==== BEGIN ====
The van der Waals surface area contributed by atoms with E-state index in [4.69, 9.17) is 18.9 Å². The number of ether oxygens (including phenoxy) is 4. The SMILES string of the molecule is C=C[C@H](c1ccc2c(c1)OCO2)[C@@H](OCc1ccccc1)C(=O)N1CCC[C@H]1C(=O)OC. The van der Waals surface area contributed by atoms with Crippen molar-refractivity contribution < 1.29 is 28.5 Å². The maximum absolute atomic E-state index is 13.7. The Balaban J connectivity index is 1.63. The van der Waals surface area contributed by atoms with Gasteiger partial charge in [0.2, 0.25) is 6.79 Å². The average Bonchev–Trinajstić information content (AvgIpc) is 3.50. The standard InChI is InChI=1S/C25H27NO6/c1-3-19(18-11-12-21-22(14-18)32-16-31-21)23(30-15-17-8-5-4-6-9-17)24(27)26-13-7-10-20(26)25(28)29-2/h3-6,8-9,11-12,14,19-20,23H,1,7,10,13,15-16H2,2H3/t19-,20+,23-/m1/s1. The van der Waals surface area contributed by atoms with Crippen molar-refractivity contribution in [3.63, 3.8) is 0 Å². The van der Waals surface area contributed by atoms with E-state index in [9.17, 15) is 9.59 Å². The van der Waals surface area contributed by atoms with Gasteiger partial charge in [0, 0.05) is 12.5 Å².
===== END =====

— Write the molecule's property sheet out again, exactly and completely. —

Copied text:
The van der Waals surface area contributed by atoms with E-state index in [4.69, 9.17) is 18.9 Å². The number of ether oxygens (including phenoxy) is 4. The SMILES string of the molecule is C=C[C@H](c1ccc2c(c1)OCO2)[C@@H](OCc1ccccc1)C(=O)N1CCC[C@H]1C(=O)OC. The van der Waals surface area contributed by atoms with Crippen molar-refractivity contribution < 1.29 is 28.5 Å². The maximum absolute atomic E-state index is 13.7. The Balaban J connectivity index is 1.63. The van der Waals surface area contributed by atoms with Gasteiger partial charge in [0.2, 0.25) is 6.79 Å². The average Bonchev–Trinajstić information content (AvgIpc) is 3.50. The standard InChI is InChI=1S/C25H27NO6/c1-3-19(18-11-12-21-22(14-18)32-16-31-21)23(30-15-17-8-5-4-6-9-17)24(27)26-13-7-10-20(26)25(28)29-2/h3-6,8-9,11-12,14,19-20,23H,1,7,10,13,15-16H2,2H3/t19-,20+,23-/m1/s1. The van der Waals surface area contributed by atoms with Crippen molar-refractivity contribution in [3.63, 3.8) is 0 Å². The van der Waals surface area contributed by atoms with E-state index in [9.17, 15) is 9.59 Å². The van der Waals surface area contributed by atoms with Gasteiger partial charge in [0, 0.05) is 12.5 Å².